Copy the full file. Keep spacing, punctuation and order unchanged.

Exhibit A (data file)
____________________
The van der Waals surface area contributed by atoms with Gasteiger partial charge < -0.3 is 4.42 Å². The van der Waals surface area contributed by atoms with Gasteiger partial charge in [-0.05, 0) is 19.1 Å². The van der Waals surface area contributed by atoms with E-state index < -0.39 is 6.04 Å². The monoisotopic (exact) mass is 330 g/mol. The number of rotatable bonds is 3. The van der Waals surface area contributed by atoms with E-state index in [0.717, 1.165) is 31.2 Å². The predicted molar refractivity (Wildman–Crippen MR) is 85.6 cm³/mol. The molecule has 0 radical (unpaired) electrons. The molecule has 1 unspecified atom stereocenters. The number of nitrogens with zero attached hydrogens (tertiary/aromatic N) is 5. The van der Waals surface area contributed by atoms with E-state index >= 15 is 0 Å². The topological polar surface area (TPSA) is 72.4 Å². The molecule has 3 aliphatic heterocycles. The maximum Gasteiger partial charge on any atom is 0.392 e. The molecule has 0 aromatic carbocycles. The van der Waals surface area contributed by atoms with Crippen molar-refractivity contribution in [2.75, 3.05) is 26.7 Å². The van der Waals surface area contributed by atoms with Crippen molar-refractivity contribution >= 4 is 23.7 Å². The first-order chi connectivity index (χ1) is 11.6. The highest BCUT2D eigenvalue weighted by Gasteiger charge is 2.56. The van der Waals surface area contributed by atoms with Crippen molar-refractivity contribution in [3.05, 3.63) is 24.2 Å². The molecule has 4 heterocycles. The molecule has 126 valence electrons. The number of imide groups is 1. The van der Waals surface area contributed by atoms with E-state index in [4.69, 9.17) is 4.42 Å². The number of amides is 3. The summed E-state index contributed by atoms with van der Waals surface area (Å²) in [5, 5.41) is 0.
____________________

The van der Waals surface area contributed by atoms with Gasteiger partial charge < -0.3 is 4.42 Å². The van der Waals surface area contributed by atoms with Gasteiger partial charge in [-0.05, 0) is 19.1 Å². The van der Waals surface area contributed by atoms with E-state index < -0.39 is 6.04 Å². The monoisotopic (exact) mass is 330 g/mol. The number of rotatable bonds is 3. The van der Waals surface area contributed by atoms with E-state index in [0.717, 1.165) is 31.2 Å². The predicted molar refractivity (Wildman–Crippen MR) is 85.6 cm³/mol. The molecule has 0 radical (unpaired) electrons. The molecule has 1 unspecified atom stereocenters. The number of nitrogens with zero attached hydrogens (tertiary/aromatic N) is 5. The van der Waals surface area contributed by atoms with E-state index >= 15 is 0 Å². The topological polar surface area (TPSA) is 72.4 Å². The molecule has 3 aliphatic heterocycles. The maximum Gasteiger partial charge on any atom is 0.392 e. The molecule has 0 aromatic carbocycles. The van der Waals surface area contributed by atoms with Crippen molar-refractivity contribution in [2.75, 3.05) is 26.7 Å². The van der Waals surface area contributed by atoms with Crippen molar-refractivity contribution >= 4 is 23.7 Å². The first-order chi connectivity index (χ1) is 11.6. The highest BCUT2D eigenvalue weighted by Gasteiger charge is 2.56. The van der Waals surface area contributed by atoms with Crippen molar-refractivity contribution in [3.05, 3.63) is 24.2 Å². The molecule has 4 heterocycles. The molecule has 126 valence electrons. The number of imide groups is 1. The van der Waals surface area contributed by atoms with E-state index in [4.69, 9.17) is 4.42 Å². The number of amides is 3. The summed E-state index contributed by atoms with van der Waals surface area (Å²) in [5, 5.41) is 0.